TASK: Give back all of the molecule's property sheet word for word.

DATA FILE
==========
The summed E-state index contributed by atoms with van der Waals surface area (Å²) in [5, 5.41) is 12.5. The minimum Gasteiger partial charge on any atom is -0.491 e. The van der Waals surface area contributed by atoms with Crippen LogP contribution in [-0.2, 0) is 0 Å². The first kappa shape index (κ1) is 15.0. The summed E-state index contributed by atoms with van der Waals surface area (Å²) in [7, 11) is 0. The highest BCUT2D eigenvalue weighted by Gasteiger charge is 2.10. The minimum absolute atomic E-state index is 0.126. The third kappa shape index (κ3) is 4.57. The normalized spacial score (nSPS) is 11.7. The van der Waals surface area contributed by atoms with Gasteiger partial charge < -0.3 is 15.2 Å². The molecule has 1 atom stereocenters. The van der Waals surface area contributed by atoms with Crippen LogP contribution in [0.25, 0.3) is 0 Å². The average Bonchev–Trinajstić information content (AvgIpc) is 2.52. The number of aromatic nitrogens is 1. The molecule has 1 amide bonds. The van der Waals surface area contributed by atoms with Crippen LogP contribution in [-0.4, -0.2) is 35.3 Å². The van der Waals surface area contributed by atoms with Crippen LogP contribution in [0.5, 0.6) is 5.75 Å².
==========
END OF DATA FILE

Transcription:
The summed E-state index contributed by atoms with van der Waals surface area (Å²) in [5, 5.41) is 12.5. The minimum Gasteiger partial charge on any atom is -0.491 e. The van der Waals surface area contributed by atoms with Crippen LogP contribution in [-0.2, 0) is 0 Å². The first kappa shape index (κ1) is 15.0. The summed E-state index contributed by atoms with van der Waals surface area (Å²) in [7, 11) is 0. The highest BCUT2D eigenvalue weighted by Gasteiger charge is 2.10. The minimum absolute atomic E-state index is 0.126. The third kappa shape index (κ3) is 4.57. The normalized spacial score (nSPS) is 11.7. The van der Waals surface area contributed by atoms with Gasteiger partial charge < -0.3 is 15.2 Å². The molecule has 1 atom stereocenters. The van der Waals surface area contributed by atoms with Crippen LogP contribution in [0.25, 0.3) is 0 Å². The average Bonchev–Trinajstić information content (AvgIpc) is 2.52. The number of aromatic nitrogens is 1. The molecule has 1 amide bonds. The van der Waals surface area contributed by atoms with Crippen LogP contribution in [-0.4, -0.2) is 35.3 Å². The van der Waals surface area contributed by atoms with Crippen LogP contribution in [0.5, 0.6) is 5.75 Å².